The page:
Against the backdrop of all the views and analysis on how we will work in future with the arrival of COVID-19 and the ‘new normal’, the Digital Workplace Group’s (DWG) “A Decade of Courage Manifesto” stands out in terms of both its optimism and breadth of coverage.
The manifesto is the product of long-term engagement with both intranets and the digital workplace, and stems from work done by the DWG’s earlier incarnation as the Intranet Benchmarking Foundation.
The DWG’s evolution from intranet focus to the wider, more encompassing digital workplace mirrors the shift in many businesses from using basic content management systems as a news and knowledge-store intranet to far more complex, feature-rich platforms.
Digital workplace platforms, such as Teams, Slack and Facebook for Work, are now common in many companies today. They are changing both how and where we work. The Manifesto looks at their impact and where we might be heading next. It also makes a strident call for radical new ways of working.
The Manifesto’s scope covers a range of areas for new ways of working: digital technology, organisational culture and structure, the places where we work from, and most importantly, people. In engaging with these areas, the Manifesto calls for courage; the courage to accept the changes taking place and to transform and direct these in new, more attuned ways, both from a technical and people perspective.
It points to shifts in a number of spheres: there are geographical changes in terms of where we work, and the digital skills and literacy needed to embrace new ways of how we work.
It also looks at the impact that the rise of AI and automation has had on human/machine interaction and how we need to change from more mechanistic to richer, fluid and more adaptable organic organisations. These organisations, it argues, need to be human-centric with ‘more humane ways of being and working’. To achieve this, they will need courageous leadership, with upper management tangibly present, albeit in a digital way, connecting with their digitally skilled and equipped workers.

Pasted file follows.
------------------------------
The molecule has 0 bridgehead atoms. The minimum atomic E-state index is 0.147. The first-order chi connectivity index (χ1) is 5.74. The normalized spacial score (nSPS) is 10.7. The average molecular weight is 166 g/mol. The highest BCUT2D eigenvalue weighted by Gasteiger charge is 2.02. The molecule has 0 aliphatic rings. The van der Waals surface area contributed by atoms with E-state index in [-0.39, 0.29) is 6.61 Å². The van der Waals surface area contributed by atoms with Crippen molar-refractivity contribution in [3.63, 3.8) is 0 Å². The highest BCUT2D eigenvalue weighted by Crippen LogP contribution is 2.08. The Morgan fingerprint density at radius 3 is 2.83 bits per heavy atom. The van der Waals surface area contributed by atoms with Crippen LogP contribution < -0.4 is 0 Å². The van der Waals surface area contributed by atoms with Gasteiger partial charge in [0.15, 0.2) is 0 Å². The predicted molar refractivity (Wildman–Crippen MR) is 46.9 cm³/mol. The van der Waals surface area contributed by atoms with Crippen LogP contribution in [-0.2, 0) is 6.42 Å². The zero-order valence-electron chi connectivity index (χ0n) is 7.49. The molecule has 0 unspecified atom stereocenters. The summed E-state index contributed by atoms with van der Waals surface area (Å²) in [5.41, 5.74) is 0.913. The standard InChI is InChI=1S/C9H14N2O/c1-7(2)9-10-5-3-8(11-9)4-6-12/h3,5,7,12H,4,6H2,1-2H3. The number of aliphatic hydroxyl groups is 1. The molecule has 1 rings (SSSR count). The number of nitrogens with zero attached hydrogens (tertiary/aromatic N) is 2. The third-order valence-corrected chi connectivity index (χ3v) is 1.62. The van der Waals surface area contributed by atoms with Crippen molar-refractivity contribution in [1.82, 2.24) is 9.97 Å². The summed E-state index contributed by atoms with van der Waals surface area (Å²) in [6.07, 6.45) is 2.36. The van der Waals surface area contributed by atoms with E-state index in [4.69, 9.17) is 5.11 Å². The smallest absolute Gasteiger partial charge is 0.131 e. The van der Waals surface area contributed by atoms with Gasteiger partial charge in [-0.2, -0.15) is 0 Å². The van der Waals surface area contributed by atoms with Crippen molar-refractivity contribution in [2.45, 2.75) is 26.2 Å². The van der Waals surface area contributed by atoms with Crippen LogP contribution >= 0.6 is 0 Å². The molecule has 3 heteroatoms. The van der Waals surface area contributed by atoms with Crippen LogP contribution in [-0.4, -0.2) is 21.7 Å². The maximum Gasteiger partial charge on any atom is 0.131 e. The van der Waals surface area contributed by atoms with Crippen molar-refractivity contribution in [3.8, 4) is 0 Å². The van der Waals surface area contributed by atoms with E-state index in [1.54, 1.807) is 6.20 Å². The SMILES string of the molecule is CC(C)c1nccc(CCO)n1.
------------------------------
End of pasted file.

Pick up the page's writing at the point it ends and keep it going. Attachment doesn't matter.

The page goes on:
The Manifesto notes that the biggest and most obvious geographical change in where we work, is the move to working from home and connecting remotely as a result of the pandemic. It sees a need to continue this pattern of working, with companies supporting reduced travel initiatives, and moving away from large centralised HQs.
Instead, we could work in ‘hubs’ - small work units nearer to where people live, using disused small office spaces or retail outlets, perhaps in partnership with other companies, and even with government support. This connected world of work, where physical location is less and less important, allows companies to recruit from a global skills marketplace.
To support such changes, we need ‘hyper-resilience’ with distributed workers creating digital work chains, in much the same way supply chains work for goods. In this digital workplace, technologies move from being ‘a nice to have’ to becoming essential. It’s therefore no longer about the ROI of these work-changing platforms, the digital workplace becomes the foundation of the business infrastructure – without it there is no resilience or secure continuity.
To effectively use these solutions, employees need the required digital readiness and literacy. This means training, educating and coaching to raise the ‘Digital IQ’, so that we can all realise the full benefits of the solutions. This needs to be inclusive, with a shift away from office workers always having the latest and best first, to include frontline workers who need to be given the highest level of training and technology too.
These work hubs, filled with high digital IQ workers, need management styles and skills that match their needs. The Manifesto notes a radical reduction of decision-making time seen in the pandemic, pointing to leaders cutting through old processes and hierarchies to directly connect with the employees providing the goods and services.
The aim is to ‘get stuff done’, and at rapid pace. “Leadership has tasted what it is like to work at speed; to plunge into the service or product delivery of their companies and make change happen. This has placed the most senior people far closer to the frontlines of their organisations…”